Freedom and Improvisation
This course explores topics that are vital to the lives of improvisers, including freedom of musical form and freedom of musical expression. Students will be exposed to the academic language of philosophy and will develop strategies for how to approach the complex content of primary and secondary sources. All participants will be encouraged to challenge their pre-conceived ideas, to ask questions, to participate in group discussions, and to evolve their own philosophies of freedom and improvisation.
Freedom is key to improvisation. Jazz music, in particular, lends itself to freedom of form, of imagination, of expression. But freedom is a porous concept, subject to diverse and even conflicting interpretations. In this course, we will reflect on the interplay between freedom and improvisation. Together, we’ll explore the following questions:
What is freedom? Does freedom have the same meaning for all of us? How do we define the different kinds of freedom? How do we define 'improvisation?' How free are we when we improvise? How do we experience 'non-freedom?' What about the act of creating something unexpected, on the spur of the moment? The word improvisation comes from the Latin word improvisus, meaning 'unforeseen' - but can we really create the unforeseeable, or is the concept of 'true' improvisation a myth? Don’t we need source material, something to improvise on, as Charles Mingus said? What about John Cage, who believed that even free jazz wasn’t really free? And what do we make of free jazz and freedom during the Civil Rights era?
We will also reflect on what philosophers have contributed to the conversation about freedom and improvisation. A passionate improviser, Friedrich Nietzsche wrote about the 'improvisation of life'. Hannah Arendt defined freedom as the capacity to 'start something new' and 'unexpected'. And Jean-Paul Sartre, an avid jazz fan, maintained that humans are 'condemned to be free'. What did these philosophers mean, and to what extent can we relate to their ideas?
Throughout this course, students will develop their understanding of the complex requirements that they, as musicians, are expected to meet - requirements that ultimately fall under the rubric of freedom. For example, what does it mean to create an artistic identity and to be authentic? How can we relate to the musical heritage of the past, without losing our authenticity, our freedom? How, in fact, do we reconcile tradition with uniqueness? We will discover that musicians are in the company of philosophers in confronting these issues.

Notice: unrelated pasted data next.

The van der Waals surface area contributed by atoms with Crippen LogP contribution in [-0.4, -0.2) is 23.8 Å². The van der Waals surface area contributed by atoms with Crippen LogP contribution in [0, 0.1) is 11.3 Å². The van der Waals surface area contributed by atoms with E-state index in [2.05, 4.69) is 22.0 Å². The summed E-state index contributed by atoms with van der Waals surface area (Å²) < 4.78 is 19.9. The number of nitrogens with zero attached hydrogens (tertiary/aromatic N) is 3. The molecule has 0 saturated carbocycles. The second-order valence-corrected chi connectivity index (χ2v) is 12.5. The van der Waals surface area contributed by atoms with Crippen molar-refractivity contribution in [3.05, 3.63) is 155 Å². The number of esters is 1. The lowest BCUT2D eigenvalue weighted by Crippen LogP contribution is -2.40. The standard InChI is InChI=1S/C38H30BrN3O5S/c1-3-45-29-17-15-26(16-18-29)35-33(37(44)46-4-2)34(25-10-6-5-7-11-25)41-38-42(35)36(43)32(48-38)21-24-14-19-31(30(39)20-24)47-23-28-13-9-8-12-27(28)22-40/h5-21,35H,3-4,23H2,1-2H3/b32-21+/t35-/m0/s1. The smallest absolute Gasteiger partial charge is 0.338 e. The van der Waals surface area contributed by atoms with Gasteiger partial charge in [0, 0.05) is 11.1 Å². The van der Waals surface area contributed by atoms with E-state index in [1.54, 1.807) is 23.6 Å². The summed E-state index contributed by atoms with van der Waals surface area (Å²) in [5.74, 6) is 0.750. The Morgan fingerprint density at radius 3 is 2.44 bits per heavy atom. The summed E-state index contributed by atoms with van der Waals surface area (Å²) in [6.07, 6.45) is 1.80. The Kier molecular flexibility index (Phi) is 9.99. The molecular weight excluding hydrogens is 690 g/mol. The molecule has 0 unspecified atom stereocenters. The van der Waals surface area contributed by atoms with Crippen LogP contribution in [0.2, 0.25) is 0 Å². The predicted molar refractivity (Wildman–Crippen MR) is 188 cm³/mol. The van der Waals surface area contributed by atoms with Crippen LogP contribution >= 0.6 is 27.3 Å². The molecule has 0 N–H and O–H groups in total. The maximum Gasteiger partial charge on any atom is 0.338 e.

We will also discuss whether these questions of improvisation and freedom apply to jazz music only, to improvised music in general, or to all music-making. We will listen to various kinds of improvised music and discuss how we can connect these improvisations to our newly refined philosophy of freedom and improvisation.
|method of instruction||3 hours a week, consisting of:|
|* A lecture, incl. listening examples (50 min.)|
|* Q & A (40 min.)|
|* A group presentation led by students (30 min.)|
|* Discussion/questions (60 min.)|
|The group will be divided into smaller work groups. On a rotating basis, each work group will prepare a presentation about the assigned reading material.|
|planned course topics and readings||A complete bibliography and topic schedule will be provided at the start of the course. Please note that these topics are subject to change.|
|* The difference between 'positive' and 'negative' freedom. Isaiah Berlin: excerpts from Two Concepts of Liberty (1969) |
|* Improvisation in non-jazz and in everyday life. (Several contemporary authors.)|
|* Nietzsche’s conception of improvisation, freedom, and the 'free spirit'” Excerpts from The Gay Science (2012) , Human All Too Human (1996) , and The Birth of Tragedy (2000) .|
|* Primary and secondary literature on the concepts of freedom as formed by Karl Marx, Friedrich Nietzsche, Hannah Arendt, and Jean-Paul-Sartre.|
|* Jazz musicians on freedom and free jazz. Arthur Taylor: excerpts from Notes and Tones: Musician-to-Musician Interviews (1993) .|
|* Freedom and the Civil Rights movement: Secondary literature on Max Roach, Charles Mingus, Sonny Rollins, and their explicit support of the Civil Rights Movement as represented in their music.|
|* Hannah Arendt, 'What is Freedom?' (2006) .|
|* Secondary literature on the connection between the 1957 Little Rock Crisis, Charlie Mingus’ music and Hannah Arendt’s Reflections on Little Rock (1959).|
|recordings||* Roach, Max. We insist! Max Roach’s Freedom Now Suite. Candid Records (1960).|
|* Rollins, Sonny. Freedom Suite. Riverside (1958)|
|* Mingus, Charles. 'The original Fables of Faubus,' from Charles Mingus presents Charles Mingus. Candid Records (1960).|
|* Ellington, Duke, Charles Mingus, and Max Roach. Money Jungle. United Artists Jazz (1963).|
|* Coleman, Ornette (selection).|
|* Bennink, Han (selection)|
|* Cage, John. Indeterminacy: New Aspects of Form in Instrumental and Electronic Music(1959).|
|* Bach, J.S. The Musical Offering (1747).|
|Poulenc, Francis. Improvisations (1932-1959).|
|Guiffre, Jimmy. Free Fall. Columbia (1963)|
|Tristano, Lennie. 'Intuition' and 'Digression'. Recorded in 1949. Capitol (1950).|
|course requirements||Readings, final assignment and 80% attendance are mandatory|
|final assessment||Based on the material covered during this semester, students will write an essay of approx. 2000 words, exploring their personal perspectives on freedom in relation to improvisation. The student’s arguments must refer to at least one or two of our discussed topics.|
|related electives||Developing Creativity|
|Music Theatre and Stage Performance|
|Reading Black Music – Key Texts on African-American Music|
|Transdisciplinary Approaches: Composing Time & Space|